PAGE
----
Concerned about the soaring food inflation? Here is some good news: the rate is expected to go down in the next few weeks after the winter crop comes in.
With food inflation soaring to 12.21% during the week ended October 22, prices of vegetables, pulses and fruits are burning a hole in the common man's pocket.
Wholesalers and retailers attribute the rise to increase in demand during the festive season. However, they claim that the rates have already started to stabilise.
Sanjay Karande, a wholesale vegetable supplier at the Agriculture Produce Market Committee (APMC) in Vashi, said, "Prices soared during the month of Shravan in August and then again near Diwali. Most people abstain from non-vegetarian food during these days and hence the demand for vegetables grows."
"Now that the festive season is over, many people have again started eating non-vegetarian food," he said, adding, "The demand has gone down further since many people have gone out of the city for vacation. Prices are stabilising now."
According to Karnade, consumers can expect vegetable prices to remain constant for at least the next two weeks.
"Next week is Bakri Eid and again vegetable consumption will go down considerably," he said.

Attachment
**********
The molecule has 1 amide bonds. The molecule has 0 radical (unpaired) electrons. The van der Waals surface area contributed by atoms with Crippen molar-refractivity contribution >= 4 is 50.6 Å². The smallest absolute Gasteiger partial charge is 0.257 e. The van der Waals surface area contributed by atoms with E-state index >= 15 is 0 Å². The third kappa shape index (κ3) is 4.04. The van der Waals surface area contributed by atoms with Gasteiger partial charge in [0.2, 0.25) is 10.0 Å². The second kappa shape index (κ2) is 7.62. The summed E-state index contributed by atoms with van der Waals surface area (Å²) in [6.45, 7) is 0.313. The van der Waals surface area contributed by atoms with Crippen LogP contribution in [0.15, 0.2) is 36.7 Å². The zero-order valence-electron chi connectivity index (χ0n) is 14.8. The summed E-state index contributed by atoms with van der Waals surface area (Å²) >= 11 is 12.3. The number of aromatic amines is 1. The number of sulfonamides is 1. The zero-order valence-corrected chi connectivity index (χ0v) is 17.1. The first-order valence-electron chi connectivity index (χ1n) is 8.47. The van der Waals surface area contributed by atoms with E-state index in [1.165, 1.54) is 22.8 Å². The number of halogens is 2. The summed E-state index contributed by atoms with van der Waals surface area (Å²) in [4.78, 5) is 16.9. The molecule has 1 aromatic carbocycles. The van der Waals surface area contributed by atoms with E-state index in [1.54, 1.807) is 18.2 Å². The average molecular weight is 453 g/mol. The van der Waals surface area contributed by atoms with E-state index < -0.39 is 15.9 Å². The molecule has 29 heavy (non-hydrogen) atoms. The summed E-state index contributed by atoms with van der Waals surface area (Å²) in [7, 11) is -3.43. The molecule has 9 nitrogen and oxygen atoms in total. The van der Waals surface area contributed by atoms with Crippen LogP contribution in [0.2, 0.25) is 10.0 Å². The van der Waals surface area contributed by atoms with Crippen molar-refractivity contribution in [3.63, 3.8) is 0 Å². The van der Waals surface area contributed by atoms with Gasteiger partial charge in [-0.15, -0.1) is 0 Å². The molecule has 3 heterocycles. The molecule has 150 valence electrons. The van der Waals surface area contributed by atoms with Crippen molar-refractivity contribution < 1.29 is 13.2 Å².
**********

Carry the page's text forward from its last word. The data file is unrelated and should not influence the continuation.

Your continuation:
Wholesalers claim prices will drop drastically once the winter crop starts coming in. "In fact, some fresh stock from Gujarat has started arriving in the market and in the next few weeks fresh crops from Delhi and other parts of the country will also arrive in large quantities. This will reduce the prices of vegetables," said Rohidas Dagade, another wholesaler.
The biggest difference will be in the prices of winter vegetables such as green peas. "Currently, the price of green peas is Rs100 per kg in the wholesale market. Once the
winter crop comes in, it will come down to around Rs10 to Rs20. Prices of cabbage and cauliflower will also drop," said Dagade.
Agreed Rajesh Gupta, a retailer at sector 9 market of Vashi said, "The market will remain down now as the vegetable season will peak in a few weeks. I don't see prices rising again anytime soon."
Last year, the winter crop was destroyed due to rain after Diwali. This had led to prices of several vegetables, including onions, to soar.
"This year has been a mixed year for business. Due to haphazard rainfall earlier in some parts of vegetable growing regions, prices have fluctuated constantly. Things improved only before the start of Diwali. However, we expect it to be unpredictable even in the following days" said Dagade.